In some ways, what’s happening in Glendale now started in Geneva in 2011. Members of the Glendale, California, Kiwanis club attended the Kiwanis International convention, where the fundraising campaign for The Eliminate Project officially launched.
Like so many attendees, the Glendale Kiwanians were impressed by what they saw—and they were moved to participate.
“A number of club officers went to Geneva and saw the presentations and attended the gala dinner,” says Susan Dell, club president. “There were some interesting conversations at the dinner table. By the time we got back home, we had decided we would be involved.”
Ultimately, one of the world’s most generous Kiwanis clubs became the first 100K Club in the California-Nevada-Hawaii District.
Global cause, local inspiration
Big things happen when the Glendale Kiwanis club’s 208 members get involved. One of the club’s signature events is the Kiwanis Incredible Duck Splash, or KIDS, an annual “duck race” that features thousands of rubber ducks, lots of water and nearly US$80,000 of fundraising.
“We basically build our own lake,” Susan says. “We start before it’s light, get set up by 10 a.m. and do seven or eight races. It’s wet and silly and it raises a lot of money.”
The lake is technically two large ponds with a “river” running between them. For US$5 each, Glendale community members “adopt” the ducks—last year there were nearly 18,000 of them—and the races’ winners receive cash prizes. The rest of the funds go to community initiatives, nonprofits who partner with the club for the event and other nonprofits chosen by the Kiwanians.
The club’s power also goes beyond Glendale. For instance, the members were enthusiastic fundraisers for Kiwanis International’s global campaign to virtually eliminate iodine deficiency disorders. Glendale Kiwanians have also raised more than US$10,000 more than 10 times in the past decade—for causes ranging from earthquake aid in Pakistan to emergency relief in Japan.
The Eliminate Project is another opportunity to support a global cause. And it’s a good fit locally. In fact, the club reflects the community’s ethnic and cultural variety—and its connections to the cause of maternal and neonatal tetanus elimination.
“It’s a very diverse group,” Susan says. “We even have members from countries affected by MNT. The head of our campaign committee, Adel Luzuriaga, is from the Philippines. It means a lot to her. The community gives us a good reason to get behind the campaign.”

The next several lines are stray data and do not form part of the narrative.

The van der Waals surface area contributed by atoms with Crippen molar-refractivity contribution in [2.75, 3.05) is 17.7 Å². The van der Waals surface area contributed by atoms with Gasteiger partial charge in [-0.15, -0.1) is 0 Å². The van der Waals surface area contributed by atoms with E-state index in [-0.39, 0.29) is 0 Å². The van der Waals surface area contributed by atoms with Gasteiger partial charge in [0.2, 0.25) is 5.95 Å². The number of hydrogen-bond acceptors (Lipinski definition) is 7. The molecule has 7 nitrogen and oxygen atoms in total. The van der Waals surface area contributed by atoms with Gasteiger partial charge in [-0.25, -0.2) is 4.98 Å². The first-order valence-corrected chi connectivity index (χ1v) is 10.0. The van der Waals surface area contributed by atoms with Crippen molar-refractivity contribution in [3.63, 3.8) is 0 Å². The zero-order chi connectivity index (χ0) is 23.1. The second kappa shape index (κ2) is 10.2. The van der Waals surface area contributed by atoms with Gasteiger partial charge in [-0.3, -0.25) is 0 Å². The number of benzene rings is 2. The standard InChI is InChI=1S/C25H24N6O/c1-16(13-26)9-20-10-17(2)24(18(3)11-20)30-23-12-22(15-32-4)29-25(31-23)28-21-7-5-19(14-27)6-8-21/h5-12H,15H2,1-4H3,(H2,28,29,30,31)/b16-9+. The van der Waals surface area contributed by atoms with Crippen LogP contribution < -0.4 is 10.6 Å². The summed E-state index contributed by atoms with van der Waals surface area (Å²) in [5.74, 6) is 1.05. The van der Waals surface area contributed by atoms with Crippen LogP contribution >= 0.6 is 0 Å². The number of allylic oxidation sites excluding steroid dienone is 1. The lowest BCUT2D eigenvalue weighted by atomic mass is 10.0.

The Eliminate Project has also served as a reminder of how important female Kiwanians are, says Vic Legerton, club secretary. “Our fundraising success has increased due to women’s membership,” he adds. “That’s probably made the most significant impact in terms of our club’s giving.”
Starting big and fast
Now the club’s fundraising power is being applied to The Eliminate Project. When club leaders returned from Geneva, they hit the ground running. By the beginning of 2012, the club had:
- Formed a major donor subcommittee, headed by Immediate Past President Bruce Hinckley, that inspires people to earn Zeller Fellowships and offers matching funds for up to 30 Zellers.
- Pledged to match the gifts of its sponsored K-Kids club.
- Started working with three local hospitals on programs that educate community members about MNT and how they can help. One of those hospitals has an international donors program that can help create campaign gifts.
- Started putting together a local poker tournament to raise money.
Even for clubs without the Glendale club’s size and 90-year history, effort and teamwork can achieve surprising results. “Sometimes it just takes a little stretching to get out of the shell and see what you can accomplish,” Vic says.
“In Geneva,” Susan adds, “I was talking with [Division 3 Lieutenant Governor] Cathy Keen, who’s a Glendale Kiwanis past president. We looked at each other and said, ‘We can do this.’ And if we’re going to set an example, we’re going to set the best one we can.”
Photo (top): The Glendale, California, Kiwanis Club always makes a big impression. In 2010, their Kiwanis One Day project resulted in a community garden that won their hometown two national awards.
Photo (below): The Glendale club’s Kiwanis Incredible Duck Splash raises thousands of dollars for local charities every year.